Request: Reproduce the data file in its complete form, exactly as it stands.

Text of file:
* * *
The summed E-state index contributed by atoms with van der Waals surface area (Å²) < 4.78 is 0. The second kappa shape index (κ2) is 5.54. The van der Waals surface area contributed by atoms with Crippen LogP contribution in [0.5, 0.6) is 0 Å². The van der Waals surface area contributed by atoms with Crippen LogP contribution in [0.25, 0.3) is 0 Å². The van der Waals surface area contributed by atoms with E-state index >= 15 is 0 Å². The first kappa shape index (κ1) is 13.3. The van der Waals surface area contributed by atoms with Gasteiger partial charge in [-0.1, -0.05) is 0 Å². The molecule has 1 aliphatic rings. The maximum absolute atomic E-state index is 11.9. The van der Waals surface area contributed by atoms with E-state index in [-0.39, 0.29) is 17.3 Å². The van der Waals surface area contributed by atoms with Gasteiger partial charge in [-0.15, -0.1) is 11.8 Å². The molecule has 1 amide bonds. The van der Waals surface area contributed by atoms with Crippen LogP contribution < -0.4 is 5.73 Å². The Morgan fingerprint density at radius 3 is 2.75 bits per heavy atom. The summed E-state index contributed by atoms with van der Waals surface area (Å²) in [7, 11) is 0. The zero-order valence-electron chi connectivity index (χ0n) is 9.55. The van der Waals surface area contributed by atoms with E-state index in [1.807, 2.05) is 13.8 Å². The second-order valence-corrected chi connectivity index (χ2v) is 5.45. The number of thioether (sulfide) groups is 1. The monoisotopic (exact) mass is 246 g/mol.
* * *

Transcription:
The summed E-state index contributed by atoms with van der Waals surface area (Å²) < 4.78 is 0. The second kappa shape index (κ2) is 5.54. The van der Waals surface area contributed by atoms with Crippen LogP contribution in [0.5, 0.6) is 0 Å². The van der Waals surface area contributed by atoms with Crippen LogP contribution in [0.25, 0.3) is 0 Å². The van der Waals surface area contributed by atoms with E-state index >= 15 is 0 Å². The first kappa shape index (κ1) is 13.3. The van der Waals surface area contributed by atoms with Gasteiger partial charge in [-0.1, -0.05) is 0 Å². The molecule has 1 aliphatic rings. The maximum absolute atomic E-state index is 11.9. The van der Waals surface area contributed by atoms with E-state index in [-0.39, 0.29) is 17.3 Å². The van der Waals surface area contributed by atoms with Gasteiger partial charge in [-0.15, -0.1) is 11.8 Å². The molecule has 1 amide bonds. The van der Waals surface area contributed by atoms with Crippen LogP contribution < -0.4 is 5.73 Å². The Morgan fingerprint density at radius 3 is 2.75 bits per heavy atom. The summed E-state index contributed by atoms with van der Waals surface area (Å²) in [7, 11) is 0. The zero-order valence-electron chi connectivity index (χ0n) is 9.55. The van der Waals surface area contributed by atoms with E-state index in [1.807, 2.05) is 13.8 Å². The second-order valence-corrected chi connectivity index (χ2v) is 5.45. The number of thioether (sulfide) groups is 1. The monoisotopic (exact) mass is 246 g/mol.